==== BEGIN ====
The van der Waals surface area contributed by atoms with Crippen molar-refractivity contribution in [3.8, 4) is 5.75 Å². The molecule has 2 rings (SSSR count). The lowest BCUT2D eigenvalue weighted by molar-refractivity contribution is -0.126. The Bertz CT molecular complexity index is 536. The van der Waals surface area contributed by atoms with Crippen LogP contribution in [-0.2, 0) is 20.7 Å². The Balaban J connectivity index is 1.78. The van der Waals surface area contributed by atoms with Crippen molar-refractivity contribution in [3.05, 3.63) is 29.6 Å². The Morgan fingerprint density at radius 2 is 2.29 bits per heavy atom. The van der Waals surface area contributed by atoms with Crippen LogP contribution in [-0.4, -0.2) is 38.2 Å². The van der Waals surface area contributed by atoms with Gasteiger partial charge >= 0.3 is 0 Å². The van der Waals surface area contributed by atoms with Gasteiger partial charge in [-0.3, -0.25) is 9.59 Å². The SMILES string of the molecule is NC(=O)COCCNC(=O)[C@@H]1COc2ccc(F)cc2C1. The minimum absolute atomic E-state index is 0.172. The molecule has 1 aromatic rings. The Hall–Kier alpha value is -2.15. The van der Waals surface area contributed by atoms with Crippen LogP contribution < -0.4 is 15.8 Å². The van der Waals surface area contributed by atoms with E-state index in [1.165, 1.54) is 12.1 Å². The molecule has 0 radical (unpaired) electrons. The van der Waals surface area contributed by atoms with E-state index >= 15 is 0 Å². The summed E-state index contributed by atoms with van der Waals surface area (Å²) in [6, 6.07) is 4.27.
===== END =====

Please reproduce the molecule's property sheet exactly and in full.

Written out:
The van der Waals surface area contributed by atoms with Crippen molar-refractivity contribution in [3.8, 4) is 5.75 Å². The molecule has 2 rings (SSSR count). The lowest BCUT2D eigenvalue weighted by molar-refractivity contribution is -0.126. The Bertz CT molecular complexity index is 536. The van der Waals surface area contributed by atoms with Crippen LogP contribution in [-0.2, 0) is 20.7 Å². The Balaban J connectivity index is 1.78. The van der Waals surface area contributed by atoms with Crippen molar-refractivity contribution in [3.05, 3.63) is 29.6 Å². The Morgan fingerprint density at radius 2 is 2.29 bits per heavy atom. The van der Waals surface area contributed by atoms with Crippen LogP contribution in [-0.4, -0.2) is 38.2 Å². The van der Waals surface area contributed by atoms with Gasteiger partial charge >= 0.3 is 0 Å². The van der Waals surface area contributed by atoms with Gasteiger partial charge in [-0.3, -0.25) is 9.59 Å². The SMILES string of the molecule is NC(=O)COCCNC(=O)[C@@H]1COc2ccc(F)cc2C1. The minimum absolute atomic E-state index is 0.172. The molecule has 1 aromatic rings. The Hall–Kier alpha value is -2.15. The van der Waals surface area contributed by atoms with Crippen LogP contribution < -0.4 is 15.8 Å². The van der Waals surface area contributed by atoms with E-state index in [1.165, 1.54) is 12.1 Å². The molecule has 0 radical (unpaired) electrons. The van der Waals surface area contributed by atoms with E-state index >= 15 is 0 Å². The summed E-state index contributed by atoms with van der Waals surface area (Å²) in [6, 6.07) is 4.27.